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The trailer of TWP shown ahead of the premiere in TIFF


Toronto International Film Festival

Toronto International Film Festival

The Wedding Party (TWP), created quite the buzz, when it was released a few weeks ahead of its world premiere at the 2016 Toronto International Film Festival (TIFF). The trailer appeared to have all the makings of a hit film; a talented director, an all-star cast and a media mogul as producer. However, it wasn’t exactly sold. My reservations were due in part to the films’ genre of comedy, TWP was Kemi Adetiba’s feature-length debut and she hadn’t done much.

I saw TWP at its second screening, where I was in the audience, a pretty diverse theatre hall. I found the multi-cultural draw of the film fascinating, and this has partly influenced this review. It was in the second act of the movie, while I was laughing out loud to a scene, along with nearly everyone else in the theatre that my reservations disappeared, giving way to a new confidence in a unique Nigerian-comedic expression that was beautifully executed.

TWP takes the sensitive and rather important subject of (the Nigerian) marriage and turns it into a humor-filled adventure by driving the narrative with melodramatic confrontations entrenched in visual comedy. It presents a multi-layered conflict, which helps the plot remain tight, and creates a lot more opportunity for the story to be dynamic.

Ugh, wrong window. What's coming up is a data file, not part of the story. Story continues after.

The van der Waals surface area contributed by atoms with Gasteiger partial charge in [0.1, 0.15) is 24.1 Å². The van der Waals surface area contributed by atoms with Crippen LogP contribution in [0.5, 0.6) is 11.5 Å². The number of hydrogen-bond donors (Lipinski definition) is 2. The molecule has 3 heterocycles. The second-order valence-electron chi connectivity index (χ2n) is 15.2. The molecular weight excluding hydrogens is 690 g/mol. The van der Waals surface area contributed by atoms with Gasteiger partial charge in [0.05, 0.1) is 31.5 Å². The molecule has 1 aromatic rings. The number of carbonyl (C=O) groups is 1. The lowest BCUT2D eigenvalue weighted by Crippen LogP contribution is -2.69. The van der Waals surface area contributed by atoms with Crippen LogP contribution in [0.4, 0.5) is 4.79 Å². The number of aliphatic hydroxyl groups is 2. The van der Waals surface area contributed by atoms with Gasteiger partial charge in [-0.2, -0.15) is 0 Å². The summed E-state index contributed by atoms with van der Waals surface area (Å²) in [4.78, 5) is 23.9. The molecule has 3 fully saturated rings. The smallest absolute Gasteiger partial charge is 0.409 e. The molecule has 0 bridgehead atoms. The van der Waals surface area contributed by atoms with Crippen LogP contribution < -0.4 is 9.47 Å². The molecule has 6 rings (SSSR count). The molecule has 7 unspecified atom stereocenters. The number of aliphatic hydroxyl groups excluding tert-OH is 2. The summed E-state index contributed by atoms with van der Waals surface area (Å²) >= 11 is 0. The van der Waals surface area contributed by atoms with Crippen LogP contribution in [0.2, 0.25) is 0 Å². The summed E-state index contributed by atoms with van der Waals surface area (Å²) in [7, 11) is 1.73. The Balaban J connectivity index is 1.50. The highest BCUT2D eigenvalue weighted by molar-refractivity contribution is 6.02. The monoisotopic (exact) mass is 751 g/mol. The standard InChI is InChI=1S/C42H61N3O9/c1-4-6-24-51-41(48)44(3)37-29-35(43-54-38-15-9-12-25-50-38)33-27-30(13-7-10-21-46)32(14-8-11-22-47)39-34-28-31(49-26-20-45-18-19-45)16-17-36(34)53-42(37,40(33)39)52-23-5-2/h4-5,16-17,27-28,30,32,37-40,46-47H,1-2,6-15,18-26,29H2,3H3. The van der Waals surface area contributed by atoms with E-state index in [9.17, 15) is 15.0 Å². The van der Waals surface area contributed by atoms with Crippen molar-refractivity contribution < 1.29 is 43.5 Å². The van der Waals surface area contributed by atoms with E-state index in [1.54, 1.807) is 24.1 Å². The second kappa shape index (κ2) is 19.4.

The conflict is initially observed within the family of the Onwuka’s (Ireti Doyle and Richard Mofe Damijo). As the story progresses, the conflict becomes more of an external battle between the Onwuka’s and the Cokers (Atunyota Akpobome and Sola Sobowale); and their children, Dozie (Banky W) and Dunni (Adesua Etomi) are caught in the unfolding crossfire. A closer look, however, reveals that each character is confronting a personal battle. At its core, the story reflects the humanity of the characters and their individual struggle to shed their past with the view of uncovering a better future.

Thankfully, the movie is a departure from the self-deprecating comedy that one has come to associate with the Nigerian film industry. It relies on visual comedy and a lot of fairly big and dramatic scenes. TWP is a visually appealing picture, and this is due in large part to the traditional attires that are on display from the Yoruba and Igbo. The contrast of beautiful colours against scores of gorgeous coral neck and wrist beads, head gear, blouses and wrappers was refreshing. It lifted the film to a level that captured the essence of African cinema within the framework of a movie that explores the Nigerian version of a universal tradition called marriage.

The City to City initiative that saw the spotlight shine brightly on Lagos, Nigeria also saw the screening of seven other great Nigerian films at the 2016 TIFF. A value cannot be put on the visibility this gives the Nigeria film industry and her actors. What TWP has done is add its voice to the creation of a new Nigerian-African narrative. African cinema can be light, funny, intelligent and witty.

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Kemi AdetibaTIFF
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